The food and beverage industry is one of the most promising, dominated by livestock and the cultivation of vegetables, grains, and tobacco. The most exported products in 2015 were tobacco (35%), wine (15%), fresh and processed vegetables (10%) and lamb (5.7%).
Macedonia is an ideal location for the automotive industry. Its geographic proximity to the European and the Middle East markets allows it to have low costs of distribution and delivery of just-in-time products.
Software and IT-related exports are one of the fastest growing sectors, due to the growing interest of Western European and American companies to outsource IT and software related activities to the region due to its developed telecommunications infrastructure, lower labor costs (average gross salary less than EUR 500), highly skilled human capital, and tax and establishment advantages.
Invest in Real Estate in Macedonia
Foreign individuals and entities may invest in Macedonia on buildings and houses under reciprocity conditions and approval from the Ministry of Justice. With regard to land, foreign natural and legal persons may own or lease (up to 99 years) land for construction, but cannot directly acquire an ownership on an agricultural land if there is not granted a special permission by the authorities. Law is pro-landlord, rental conditions can be freely negotiated, and rental contracts may be canceled if the tenant failed to pay the rent after 15 days from the payment schedule, failed to secure the landlord’s approval before subletting the property, failed to maintain the property, performs any works without consent or any situation that the landlord’s deem that the tenant is disturbing the peace
Currently, the real estate market is in a fragile situation. According to data from the State Office of Statistics, the average price per square meter is around EUR 800. Last year there was a fall in prices of 0.9% (adjusted for inflation), with the highest being in the capital Skopje, where prices fell by 1.8%, with the average price per square meter of around EUR 860. Recently, the Government has adopted measures to stimulate the demand for housing through subsidies, and forecasts indicate that demand and consequently prices will soon go up.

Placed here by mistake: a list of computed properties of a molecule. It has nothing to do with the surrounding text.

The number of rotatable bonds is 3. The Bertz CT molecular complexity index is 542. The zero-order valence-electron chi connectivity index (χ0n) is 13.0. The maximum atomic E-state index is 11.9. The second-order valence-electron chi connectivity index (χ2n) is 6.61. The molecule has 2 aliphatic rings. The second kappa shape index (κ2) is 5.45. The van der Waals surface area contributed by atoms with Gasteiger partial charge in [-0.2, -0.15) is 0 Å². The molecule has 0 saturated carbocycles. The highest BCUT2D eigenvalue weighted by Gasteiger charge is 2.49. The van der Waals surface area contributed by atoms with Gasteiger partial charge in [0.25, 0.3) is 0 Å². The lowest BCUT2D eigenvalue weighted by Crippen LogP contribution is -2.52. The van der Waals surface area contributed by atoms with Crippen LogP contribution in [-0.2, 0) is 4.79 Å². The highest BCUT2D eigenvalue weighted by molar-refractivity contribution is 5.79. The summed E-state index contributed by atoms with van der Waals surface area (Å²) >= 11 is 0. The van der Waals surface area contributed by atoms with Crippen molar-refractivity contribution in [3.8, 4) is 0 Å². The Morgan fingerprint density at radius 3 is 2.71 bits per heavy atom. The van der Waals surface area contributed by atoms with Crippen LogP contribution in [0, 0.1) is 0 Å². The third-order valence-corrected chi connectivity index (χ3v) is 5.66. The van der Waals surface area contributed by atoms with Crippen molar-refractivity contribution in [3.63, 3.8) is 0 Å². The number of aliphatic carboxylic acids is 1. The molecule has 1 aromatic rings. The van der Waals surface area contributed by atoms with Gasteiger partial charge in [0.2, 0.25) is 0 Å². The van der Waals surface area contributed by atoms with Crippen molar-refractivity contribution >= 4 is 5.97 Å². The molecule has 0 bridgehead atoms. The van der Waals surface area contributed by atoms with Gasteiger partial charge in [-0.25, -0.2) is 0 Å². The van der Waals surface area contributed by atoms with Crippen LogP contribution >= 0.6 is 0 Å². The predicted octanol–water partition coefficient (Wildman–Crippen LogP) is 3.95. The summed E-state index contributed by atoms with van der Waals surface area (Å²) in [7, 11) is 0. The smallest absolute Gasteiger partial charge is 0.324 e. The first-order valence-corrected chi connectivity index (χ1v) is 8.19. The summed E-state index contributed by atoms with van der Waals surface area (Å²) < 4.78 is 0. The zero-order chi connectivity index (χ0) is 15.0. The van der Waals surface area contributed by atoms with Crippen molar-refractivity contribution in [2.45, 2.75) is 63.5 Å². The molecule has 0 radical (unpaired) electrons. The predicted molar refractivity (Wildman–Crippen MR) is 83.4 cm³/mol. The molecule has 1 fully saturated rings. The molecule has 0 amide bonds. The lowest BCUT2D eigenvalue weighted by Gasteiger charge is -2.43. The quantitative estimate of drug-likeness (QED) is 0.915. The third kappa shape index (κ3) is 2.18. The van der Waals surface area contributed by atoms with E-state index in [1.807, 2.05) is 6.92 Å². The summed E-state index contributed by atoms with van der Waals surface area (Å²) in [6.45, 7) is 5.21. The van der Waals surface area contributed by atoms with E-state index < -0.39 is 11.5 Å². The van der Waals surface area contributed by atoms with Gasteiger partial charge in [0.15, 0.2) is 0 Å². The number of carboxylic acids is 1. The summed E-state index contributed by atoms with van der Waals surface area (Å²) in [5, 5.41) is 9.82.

At present, the rental yields of the main pedestrian areas are 9.25%, with 13% in the industrial sector. Although it seems a riskier investment than in Western European cities, investments in real estate in Macedonia could generate interesting returns.
The sale tax for the transfer of immovable property and property rights is between 2% and 4% of the market value, paid by the buyer. A VAT of 18% applies to the first billing within 5 years of the construction of residential buildings.
Real Estate agent fees are usually about 2% of the value of the property, in most cases paid by the seller. Notary expenses are established by law and vary between 0.10 and 1% depending on the value of the property. Sales agreements must be prepared by an attorney. Their legal fees, usually negotiable, are around 0.10-0.50%. The registration fee for the property is around 0.10%, and in most cases, negotiable. It takes an average of 29 days to complete the procedures necessary to register a property in Macedonia.
100% of the capital gains obtained from the sale of real estate will be included in the taxable base, reducing to 70% when the seller has resided at least a year in it. The capital gains generated by a real estate transaction shall not be included in the taxable income if,